Muscle itself can indeed turn into fat
Ask any personal trainer or nutritionist and they will tell you that the idea that muscle can turn into fat is a fallacy.
Muscle can only be lost through inactivity, which leads to calorie imbalance which, in turn, increases fat levels in the body. But muscle itself cannot directly turn into fat. It sounds logical right? Well, kinda...
The above explanation is quite correct, but not complete. In fact, due to enormous advances in stem cell science in the last few years, we now know that muscle cells WITHIN the muscles themselves can indeed turn into fat cells - and this effect does not need to be mediated by inactivity.
This is different - and in addition to - fat cells increasing in size within fat deposits (which are of course found OUTSIDE the muscles), due to inactivity.
Fat cells can increase in muscle tissue replacing muscle cells, effectively turning muscle into fat
To clarify the two concepts let's imagine that a woman becomes inactive while she continues to eat the same amount of food as before (or more). Due to calorie imbalance, fat cells around the thigh, butt and other areas will increase in size to accommodate the extra calories in the body. This is what we always used to know. At the same time, due to inactivity, muscle tissue will be lost ("if you don't use it you lose it").
However, what we have now found (please see research paper notes below) is that if someone is inactive OR eats an excess of fattening food, will lose muscle cells INSIDE muscle tissue and some of those cells will be replaced by fat cells INSIDE the muscle tissue - in addition to fat cells increasing in size and number inside fat deposits around the thighs, butt etc.
This means that muscle itself can indeed become fat!
In simple terms, by eating too much and not exercising, an ever larger proportion of our muscles can develop "marbling". Yes, the same stuff you see on juicy ribeye (i.e. fatty) beaf steaks.
Vitamin D (and regular exercise and protein intake) to the rescue
The major implication of "muscle turning into fat" is on people who, due to inactivity or imbalance diet, lose muscle tissue - and therefore strength - and become susceptible to falls.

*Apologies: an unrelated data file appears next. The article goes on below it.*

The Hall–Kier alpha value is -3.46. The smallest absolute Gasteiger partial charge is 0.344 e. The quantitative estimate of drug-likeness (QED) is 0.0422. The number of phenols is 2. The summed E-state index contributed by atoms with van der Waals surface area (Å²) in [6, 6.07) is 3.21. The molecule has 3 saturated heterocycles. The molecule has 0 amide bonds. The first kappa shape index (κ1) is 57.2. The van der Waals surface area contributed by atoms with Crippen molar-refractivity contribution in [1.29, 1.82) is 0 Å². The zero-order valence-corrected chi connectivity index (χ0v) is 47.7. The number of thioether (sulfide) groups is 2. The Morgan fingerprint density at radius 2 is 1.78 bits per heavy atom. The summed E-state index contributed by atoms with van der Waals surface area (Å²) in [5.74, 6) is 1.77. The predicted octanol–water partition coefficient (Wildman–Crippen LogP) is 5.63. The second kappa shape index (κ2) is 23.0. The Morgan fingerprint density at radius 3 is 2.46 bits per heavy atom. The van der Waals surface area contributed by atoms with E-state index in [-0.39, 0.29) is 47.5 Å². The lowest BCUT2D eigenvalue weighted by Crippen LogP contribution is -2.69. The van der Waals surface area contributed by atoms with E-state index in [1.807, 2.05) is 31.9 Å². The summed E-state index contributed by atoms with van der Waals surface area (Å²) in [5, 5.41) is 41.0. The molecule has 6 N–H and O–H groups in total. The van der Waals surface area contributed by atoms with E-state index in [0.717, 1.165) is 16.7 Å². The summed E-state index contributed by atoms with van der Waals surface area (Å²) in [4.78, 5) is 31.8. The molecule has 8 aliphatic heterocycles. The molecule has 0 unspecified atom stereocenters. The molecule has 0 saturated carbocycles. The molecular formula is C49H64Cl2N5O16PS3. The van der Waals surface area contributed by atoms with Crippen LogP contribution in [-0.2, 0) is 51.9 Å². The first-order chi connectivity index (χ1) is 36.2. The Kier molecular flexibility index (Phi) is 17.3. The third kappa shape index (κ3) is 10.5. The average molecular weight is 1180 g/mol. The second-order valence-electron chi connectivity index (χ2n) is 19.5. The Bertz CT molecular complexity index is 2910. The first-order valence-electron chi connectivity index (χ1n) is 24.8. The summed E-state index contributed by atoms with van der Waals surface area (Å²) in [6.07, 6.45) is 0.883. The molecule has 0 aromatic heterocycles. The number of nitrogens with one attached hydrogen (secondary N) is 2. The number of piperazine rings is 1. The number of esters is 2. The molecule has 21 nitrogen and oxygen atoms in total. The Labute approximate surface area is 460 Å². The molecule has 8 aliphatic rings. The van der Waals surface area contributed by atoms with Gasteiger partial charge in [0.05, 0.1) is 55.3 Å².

Fortunately, this effect can be reduced, to some degree at least, by vitamin D supplementation, which stops muscle degradation into fat and helps maintain muscle strength.
Of course, regular exercise and avoidance of fatty, sugary or carbohydrate-rich food and replacement with protein-rich food and vegetables are the first line of defence against losing muscle tissue.
Fat means "flab" - regardless if it's found inside or outside muscles
On the other hand, the aesthetic implication of muscle turning into fat, due to eating fatty/sugary foods and/or being inactive, is that muscles themselves become "flabby", i.e. lax and soft. This is in addition, to fat increasing in size just below the skin and above the muscles, which further add to the "flabby look" (fat tissue is by definition flabby).
The solution to muscle looseness, as mentioned above, is regular exercise (especially on the vibration platform), combined with adequate protein-rich food and vegetable intake and avoidance of fat, sugar and excess carbs. This will also help with superficial/fatty tissue looseness, in combination with a good cellulite reducing treatment and/or cellulite cream.
- Paper: Nutritional factors in transdifferentiation of scheletal muscles to adipocytes
- Excerpt: "A current area of interest is the determination of factors able to promote the transition from muscle to adipose tissue. The current review has highlighted that treatment of myoblasts with fatty acids (especially oleic acid) and thiazolidindiones causes conversion to adipocytes. The molecular mechanisms mediating the adipogenic action of thiazolidinediones and fatty acids in myoblasts could involve peroxisome proliferators-activated receptor-gamma (PPARgamma and CCAAT-enhancer-binding protein C/EBP. The role of 1,25-D3 in adipogenesis is mediated at the molecular level through VDR-dependent inhibition of C/EBP and PPARgamma expression and a decrease in PPARgamma transactivation activity. Vitamin D supplementation increases muscle strength and ultimately reduces the incidence of falls. Additional research is needed to fully clarify the role of nutritional factors in adipogenesis."